(1) Emacs reads a number of init files, if they exists. The traditional file is named
~/.emacs, i.e. it is named
.emacs and it is placed in the root of your home directory. On Unix-like operating system (which Mac OS X is), a file starting with a dot is hidden when listing the content of the directory with the command
ls. Nowadays, it is recommended to use the file
~/.emacs.d/init.el, as this would allow you to archive the entire
.emacs.d directory in a version control system.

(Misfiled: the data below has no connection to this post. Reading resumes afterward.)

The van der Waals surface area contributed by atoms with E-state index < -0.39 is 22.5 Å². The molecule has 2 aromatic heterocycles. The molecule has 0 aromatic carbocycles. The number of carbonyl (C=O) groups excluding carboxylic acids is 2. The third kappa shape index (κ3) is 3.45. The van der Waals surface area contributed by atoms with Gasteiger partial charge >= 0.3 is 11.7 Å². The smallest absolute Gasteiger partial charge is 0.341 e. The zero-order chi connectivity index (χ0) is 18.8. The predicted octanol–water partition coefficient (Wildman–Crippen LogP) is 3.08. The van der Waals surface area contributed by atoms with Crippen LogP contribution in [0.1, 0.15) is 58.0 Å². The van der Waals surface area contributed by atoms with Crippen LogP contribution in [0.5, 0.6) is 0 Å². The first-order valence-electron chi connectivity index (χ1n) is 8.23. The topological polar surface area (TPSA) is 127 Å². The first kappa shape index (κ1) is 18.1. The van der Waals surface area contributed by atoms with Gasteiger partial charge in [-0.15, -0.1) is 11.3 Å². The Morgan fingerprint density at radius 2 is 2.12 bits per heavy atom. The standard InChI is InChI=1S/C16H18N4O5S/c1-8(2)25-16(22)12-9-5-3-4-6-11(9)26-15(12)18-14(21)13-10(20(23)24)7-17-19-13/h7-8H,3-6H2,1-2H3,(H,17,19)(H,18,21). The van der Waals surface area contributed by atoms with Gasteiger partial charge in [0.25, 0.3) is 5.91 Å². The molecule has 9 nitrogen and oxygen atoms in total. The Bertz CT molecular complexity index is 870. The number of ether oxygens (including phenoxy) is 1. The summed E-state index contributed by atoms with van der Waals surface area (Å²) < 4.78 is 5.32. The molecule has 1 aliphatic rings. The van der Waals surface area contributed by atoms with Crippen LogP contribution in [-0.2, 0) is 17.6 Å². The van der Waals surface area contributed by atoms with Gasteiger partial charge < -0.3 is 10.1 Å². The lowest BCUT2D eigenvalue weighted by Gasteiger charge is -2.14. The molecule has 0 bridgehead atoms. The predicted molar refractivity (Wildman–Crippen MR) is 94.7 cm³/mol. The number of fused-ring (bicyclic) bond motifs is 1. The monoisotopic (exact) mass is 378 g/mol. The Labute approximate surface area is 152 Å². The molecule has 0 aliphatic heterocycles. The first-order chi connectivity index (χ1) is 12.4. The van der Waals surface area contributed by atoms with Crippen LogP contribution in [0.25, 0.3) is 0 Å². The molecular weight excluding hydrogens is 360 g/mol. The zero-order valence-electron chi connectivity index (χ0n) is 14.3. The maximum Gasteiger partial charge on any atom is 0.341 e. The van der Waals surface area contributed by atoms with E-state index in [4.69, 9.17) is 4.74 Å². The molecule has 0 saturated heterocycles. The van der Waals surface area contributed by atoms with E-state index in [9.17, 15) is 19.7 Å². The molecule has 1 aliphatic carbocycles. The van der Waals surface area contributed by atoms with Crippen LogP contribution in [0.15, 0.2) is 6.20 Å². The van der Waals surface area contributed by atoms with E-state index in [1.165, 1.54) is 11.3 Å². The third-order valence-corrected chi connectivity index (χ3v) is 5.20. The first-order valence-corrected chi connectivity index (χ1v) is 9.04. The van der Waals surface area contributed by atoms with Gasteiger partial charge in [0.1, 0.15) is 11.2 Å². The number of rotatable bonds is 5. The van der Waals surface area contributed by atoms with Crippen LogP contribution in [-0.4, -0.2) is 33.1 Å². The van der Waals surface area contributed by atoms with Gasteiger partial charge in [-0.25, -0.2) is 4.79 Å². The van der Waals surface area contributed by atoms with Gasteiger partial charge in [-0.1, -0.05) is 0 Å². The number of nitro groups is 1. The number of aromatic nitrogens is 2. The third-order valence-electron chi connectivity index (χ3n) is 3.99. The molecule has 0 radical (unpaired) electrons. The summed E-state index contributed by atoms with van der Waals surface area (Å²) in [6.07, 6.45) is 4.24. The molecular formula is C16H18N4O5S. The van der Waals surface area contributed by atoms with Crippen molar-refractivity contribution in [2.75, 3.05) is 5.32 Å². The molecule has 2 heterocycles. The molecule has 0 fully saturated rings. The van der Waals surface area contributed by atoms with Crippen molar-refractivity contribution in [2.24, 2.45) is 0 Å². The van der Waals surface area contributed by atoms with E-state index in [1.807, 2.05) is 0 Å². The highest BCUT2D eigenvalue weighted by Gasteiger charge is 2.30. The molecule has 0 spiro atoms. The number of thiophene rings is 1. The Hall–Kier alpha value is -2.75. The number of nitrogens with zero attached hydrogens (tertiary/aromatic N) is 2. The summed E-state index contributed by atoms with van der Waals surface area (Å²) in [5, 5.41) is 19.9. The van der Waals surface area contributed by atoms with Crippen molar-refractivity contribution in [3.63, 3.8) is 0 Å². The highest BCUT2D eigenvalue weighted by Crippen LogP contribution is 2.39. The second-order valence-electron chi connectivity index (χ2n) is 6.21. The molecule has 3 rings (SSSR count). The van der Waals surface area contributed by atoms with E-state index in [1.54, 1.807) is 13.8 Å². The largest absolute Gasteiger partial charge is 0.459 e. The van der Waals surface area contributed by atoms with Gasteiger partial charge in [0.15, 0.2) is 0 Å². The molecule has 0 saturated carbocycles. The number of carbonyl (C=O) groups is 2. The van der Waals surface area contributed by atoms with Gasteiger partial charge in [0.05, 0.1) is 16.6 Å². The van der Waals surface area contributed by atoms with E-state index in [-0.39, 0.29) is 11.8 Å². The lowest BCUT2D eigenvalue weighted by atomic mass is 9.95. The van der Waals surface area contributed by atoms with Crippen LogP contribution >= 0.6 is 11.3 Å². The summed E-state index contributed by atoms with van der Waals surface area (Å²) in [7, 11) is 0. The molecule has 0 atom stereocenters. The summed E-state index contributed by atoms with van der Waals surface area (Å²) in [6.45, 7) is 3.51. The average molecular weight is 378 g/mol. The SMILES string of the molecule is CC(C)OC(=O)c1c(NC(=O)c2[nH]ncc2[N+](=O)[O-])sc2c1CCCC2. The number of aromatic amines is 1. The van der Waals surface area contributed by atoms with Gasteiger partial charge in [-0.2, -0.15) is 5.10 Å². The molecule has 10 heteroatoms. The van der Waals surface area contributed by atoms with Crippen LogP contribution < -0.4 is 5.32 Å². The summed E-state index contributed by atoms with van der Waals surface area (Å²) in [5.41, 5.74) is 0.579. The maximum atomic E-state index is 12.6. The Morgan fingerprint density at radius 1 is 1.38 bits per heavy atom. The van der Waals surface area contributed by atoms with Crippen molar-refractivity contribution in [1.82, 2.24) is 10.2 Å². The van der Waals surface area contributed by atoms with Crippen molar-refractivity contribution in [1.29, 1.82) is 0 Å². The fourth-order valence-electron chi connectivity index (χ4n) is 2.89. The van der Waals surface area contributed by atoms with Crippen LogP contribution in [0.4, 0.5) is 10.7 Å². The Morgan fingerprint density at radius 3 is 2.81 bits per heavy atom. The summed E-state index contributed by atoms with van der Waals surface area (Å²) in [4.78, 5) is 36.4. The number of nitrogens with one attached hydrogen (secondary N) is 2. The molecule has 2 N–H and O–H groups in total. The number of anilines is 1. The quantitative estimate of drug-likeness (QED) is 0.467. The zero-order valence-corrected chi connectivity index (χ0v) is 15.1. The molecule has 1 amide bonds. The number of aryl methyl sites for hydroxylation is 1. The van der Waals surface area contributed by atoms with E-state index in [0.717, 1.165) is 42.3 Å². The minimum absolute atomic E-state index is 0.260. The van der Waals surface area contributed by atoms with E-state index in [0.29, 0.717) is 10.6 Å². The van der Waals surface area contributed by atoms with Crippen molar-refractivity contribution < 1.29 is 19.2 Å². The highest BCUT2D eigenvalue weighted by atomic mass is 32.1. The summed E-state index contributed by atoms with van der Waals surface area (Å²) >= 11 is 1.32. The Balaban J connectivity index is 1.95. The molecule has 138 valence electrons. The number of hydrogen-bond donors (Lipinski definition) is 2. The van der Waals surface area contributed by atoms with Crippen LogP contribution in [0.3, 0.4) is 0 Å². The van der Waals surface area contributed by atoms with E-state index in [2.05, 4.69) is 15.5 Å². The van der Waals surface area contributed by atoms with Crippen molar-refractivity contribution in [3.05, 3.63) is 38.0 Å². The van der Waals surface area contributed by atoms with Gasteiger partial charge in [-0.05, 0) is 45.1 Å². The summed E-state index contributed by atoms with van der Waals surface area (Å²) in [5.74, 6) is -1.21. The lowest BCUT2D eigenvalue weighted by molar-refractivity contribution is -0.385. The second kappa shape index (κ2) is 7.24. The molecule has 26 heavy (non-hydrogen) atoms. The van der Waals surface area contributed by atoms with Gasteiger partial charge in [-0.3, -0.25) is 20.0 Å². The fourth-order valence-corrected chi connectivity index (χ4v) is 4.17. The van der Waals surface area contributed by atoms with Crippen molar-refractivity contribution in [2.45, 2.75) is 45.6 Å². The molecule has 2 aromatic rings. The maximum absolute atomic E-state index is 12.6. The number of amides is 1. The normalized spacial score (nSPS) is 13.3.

(2) Yes, the content is assumed to be Emacs Lisp (or elisp, for short). The file is evaluated one lisp expression at a time. Normally, things can be placed in any order, as long they do not have anything to do with each other.
(3) The parentheses are a part of the list syntax. A function call is written like
(my-function argument-1 argument-2). In this case
load is the function you call to load the file into Emacs. Often, of course, it's better to defer the actual loading of the file until it actually is used, you can do this with the function